I Like Me
I had an interesting experience this week in therapy that I thought I would share. Jane asked me to imagine a Being Erica -esque situation (though she didn't use that phrase, she's remarkably short on pop culture references) in which I could travel back in time and relive my life from childhood. How would things be different?
I responded, without hesitation, that I would find every one of the little shits that tortured me as a child and young man, and knock their teeth out with a wooden baseball bat. I would hunt them down even before they knew me and bludgeon them within an inch of their lives. No one would would be allowed to fuck with me again.
This was no surprise to her really. We've spent a lot of time going over the terrible things people did to me when I was young. Some of it psychological, a lot of it physical, all of it horrible. From teachers, to students, to kids and counsellors I met at summer camp, these people inflicted damage that shaped who I am today: bitter, angry, distrustful, and suspicious. It's the source of a lot of my own conflicts when it comes to understanding my own emotions and believing those of others.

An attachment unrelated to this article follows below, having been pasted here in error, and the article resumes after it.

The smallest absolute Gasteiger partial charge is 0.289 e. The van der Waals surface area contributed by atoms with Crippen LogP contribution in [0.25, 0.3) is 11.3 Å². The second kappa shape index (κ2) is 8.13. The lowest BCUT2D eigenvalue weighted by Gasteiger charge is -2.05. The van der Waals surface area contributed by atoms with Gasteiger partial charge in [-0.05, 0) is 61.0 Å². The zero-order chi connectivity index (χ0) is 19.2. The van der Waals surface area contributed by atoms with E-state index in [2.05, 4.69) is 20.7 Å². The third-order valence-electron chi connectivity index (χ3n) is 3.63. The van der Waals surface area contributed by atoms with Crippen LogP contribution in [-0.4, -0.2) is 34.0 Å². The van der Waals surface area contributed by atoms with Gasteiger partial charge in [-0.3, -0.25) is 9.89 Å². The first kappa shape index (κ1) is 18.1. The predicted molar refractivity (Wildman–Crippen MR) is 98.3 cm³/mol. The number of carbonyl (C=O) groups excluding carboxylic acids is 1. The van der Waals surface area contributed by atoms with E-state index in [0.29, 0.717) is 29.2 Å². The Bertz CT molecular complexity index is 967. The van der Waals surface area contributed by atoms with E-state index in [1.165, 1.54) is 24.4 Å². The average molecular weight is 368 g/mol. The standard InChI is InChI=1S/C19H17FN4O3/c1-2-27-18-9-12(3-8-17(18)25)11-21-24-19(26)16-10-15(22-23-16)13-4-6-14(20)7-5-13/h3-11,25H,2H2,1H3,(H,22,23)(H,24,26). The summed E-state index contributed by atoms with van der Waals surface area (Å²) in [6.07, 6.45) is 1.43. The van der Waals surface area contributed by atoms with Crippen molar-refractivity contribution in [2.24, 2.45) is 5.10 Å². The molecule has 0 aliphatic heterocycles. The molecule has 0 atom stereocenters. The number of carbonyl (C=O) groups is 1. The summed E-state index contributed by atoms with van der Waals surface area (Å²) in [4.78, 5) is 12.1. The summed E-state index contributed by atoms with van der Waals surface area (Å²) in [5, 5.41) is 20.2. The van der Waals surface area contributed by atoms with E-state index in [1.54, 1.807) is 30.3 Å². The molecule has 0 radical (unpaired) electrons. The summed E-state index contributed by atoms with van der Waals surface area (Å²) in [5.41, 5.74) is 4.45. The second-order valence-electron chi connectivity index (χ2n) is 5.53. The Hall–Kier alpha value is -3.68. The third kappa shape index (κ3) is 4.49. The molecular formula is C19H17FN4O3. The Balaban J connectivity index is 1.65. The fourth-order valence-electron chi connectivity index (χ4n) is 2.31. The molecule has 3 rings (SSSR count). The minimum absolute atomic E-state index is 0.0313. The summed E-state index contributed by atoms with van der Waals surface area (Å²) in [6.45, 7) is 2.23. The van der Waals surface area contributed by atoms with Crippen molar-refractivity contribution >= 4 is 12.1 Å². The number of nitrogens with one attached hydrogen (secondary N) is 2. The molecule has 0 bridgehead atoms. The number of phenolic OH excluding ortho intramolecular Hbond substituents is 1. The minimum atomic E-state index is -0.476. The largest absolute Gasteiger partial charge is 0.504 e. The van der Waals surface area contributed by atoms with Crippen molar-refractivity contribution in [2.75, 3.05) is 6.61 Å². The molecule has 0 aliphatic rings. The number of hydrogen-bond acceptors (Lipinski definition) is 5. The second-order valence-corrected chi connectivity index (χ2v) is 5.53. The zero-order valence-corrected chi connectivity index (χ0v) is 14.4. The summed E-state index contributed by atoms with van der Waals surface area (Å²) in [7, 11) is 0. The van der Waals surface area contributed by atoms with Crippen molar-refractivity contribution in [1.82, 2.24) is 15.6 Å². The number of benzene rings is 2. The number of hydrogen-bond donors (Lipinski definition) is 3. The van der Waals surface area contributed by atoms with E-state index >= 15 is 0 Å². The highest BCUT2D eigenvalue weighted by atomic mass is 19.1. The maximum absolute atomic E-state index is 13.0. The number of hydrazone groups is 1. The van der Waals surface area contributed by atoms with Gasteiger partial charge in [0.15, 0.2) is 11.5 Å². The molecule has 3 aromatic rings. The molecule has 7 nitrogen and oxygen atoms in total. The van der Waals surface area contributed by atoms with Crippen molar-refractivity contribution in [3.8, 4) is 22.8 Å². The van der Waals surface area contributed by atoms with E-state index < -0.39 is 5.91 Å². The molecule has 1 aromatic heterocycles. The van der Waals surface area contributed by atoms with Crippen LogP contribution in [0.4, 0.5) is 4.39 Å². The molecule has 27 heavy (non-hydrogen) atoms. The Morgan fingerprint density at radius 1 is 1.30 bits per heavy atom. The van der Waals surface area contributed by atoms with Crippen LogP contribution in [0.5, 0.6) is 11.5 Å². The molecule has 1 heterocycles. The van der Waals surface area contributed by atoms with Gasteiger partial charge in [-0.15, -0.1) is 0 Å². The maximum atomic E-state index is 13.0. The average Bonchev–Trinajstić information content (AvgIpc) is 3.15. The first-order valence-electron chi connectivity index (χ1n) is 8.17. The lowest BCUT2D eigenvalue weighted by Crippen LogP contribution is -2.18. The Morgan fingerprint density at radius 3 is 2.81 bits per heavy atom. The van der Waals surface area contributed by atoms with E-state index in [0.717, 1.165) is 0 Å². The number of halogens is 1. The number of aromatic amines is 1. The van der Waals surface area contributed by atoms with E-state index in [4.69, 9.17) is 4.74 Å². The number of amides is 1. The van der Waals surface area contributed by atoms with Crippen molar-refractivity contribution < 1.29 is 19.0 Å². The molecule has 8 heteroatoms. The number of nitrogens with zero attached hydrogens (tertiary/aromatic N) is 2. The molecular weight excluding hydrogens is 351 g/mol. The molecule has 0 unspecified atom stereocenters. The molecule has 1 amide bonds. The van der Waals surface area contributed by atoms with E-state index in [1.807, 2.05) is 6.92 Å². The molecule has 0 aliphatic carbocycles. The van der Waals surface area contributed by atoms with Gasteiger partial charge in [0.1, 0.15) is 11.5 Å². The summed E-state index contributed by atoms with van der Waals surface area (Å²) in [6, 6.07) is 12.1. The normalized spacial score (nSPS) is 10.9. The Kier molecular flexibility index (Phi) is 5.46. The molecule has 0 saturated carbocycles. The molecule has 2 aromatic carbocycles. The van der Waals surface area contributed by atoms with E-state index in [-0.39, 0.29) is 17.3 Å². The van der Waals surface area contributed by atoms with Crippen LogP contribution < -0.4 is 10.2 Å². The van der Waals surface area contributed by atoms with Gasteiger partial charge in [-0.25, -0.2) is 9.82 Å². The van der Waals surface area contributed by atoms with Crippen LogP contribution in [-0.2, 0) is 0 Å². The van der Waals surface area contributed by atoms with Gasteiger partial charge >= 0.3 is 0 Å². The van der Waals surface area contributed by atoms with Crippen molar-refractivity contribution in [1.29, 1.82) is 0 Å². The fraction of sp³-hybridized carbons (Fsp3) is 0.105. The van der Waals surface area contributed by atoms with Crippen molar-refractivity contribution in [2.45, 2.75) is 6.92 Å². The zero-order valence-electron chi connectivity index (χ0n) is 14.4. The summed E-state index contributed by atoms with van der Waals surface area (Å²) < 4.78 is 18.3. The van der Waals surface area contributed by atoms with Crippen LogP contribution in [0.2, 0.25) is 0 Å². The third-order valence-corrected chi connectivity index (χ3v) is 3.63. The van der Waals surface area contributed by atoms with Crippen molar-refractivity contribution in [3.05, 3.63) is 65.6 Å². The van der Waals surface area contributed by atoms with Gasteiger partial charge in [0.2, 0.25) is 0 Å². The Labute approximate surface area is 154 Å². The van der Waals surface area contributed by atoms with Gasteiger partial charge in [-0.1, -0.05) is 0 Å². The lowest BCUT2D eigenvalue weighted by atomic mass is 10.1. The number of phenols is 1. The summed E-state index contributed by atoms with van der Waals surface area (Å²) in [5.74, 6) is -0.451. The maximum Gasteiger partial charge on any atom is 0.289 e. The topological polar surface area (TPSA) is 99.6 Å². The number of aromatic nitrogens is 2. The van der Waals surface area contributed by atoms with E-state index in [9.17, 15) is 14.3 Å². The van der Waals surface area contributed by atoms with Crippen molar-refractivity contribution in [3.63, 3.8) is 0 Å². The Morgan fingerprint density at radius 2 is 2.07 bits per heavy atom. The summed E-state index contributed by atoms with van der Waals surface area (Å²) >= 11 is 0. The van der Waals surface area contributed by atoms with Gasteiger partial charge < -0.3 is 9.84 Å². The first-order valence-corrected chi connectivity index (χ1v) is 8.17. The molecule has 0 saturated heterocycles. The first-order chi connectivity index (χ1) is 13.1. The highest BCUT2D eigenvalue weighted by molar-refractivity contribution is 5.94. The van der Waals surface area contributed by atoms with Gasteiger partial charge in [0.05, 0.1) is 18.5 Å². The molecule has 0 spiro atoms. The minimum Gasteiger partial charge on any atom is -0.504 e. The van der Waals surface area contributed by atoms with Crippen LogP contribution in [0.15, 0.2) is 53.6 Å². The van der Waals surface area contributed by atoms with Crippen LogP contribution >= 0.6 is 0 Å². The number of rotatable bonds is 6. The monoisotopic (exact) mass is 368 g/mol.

But then she suggested something interesting: Imagine instead that rather than going back and reliving my life with the memories I have now, what advice would I offer Younger Daniel for his years ahead?
This presented a problem: without all of the years beatings, fear, and bullying, what kind of person would that Daniel become? Would he have had the courage to uproot his life not once, but four times and build a life on the other side of the world? Would he have been strong enough to run for a seat in the BC Legislature, or campaign on national television against CCTV? Saving Young Daniel from the fate of my childhood meant reshaping his future -- and I couldn't do that to him.
I am forced to accept that the person I am is the result of those terrible years, and so I wouldn't spare Young Daniel any of it. Instead, I would offer him the following advice: "The world is shitty and full of assholes, and if you're going to prosper, you're going to have to accept that and move on. They will always be assholes, but you will be better."
I like me. I like my life, and who I am. I like my bitterness, my anger, and my distrust. It's given me strength in areas where I've seen others buckle. I won't claim that I have everything figured out, but knowing this about me is something new, and I wanted to share.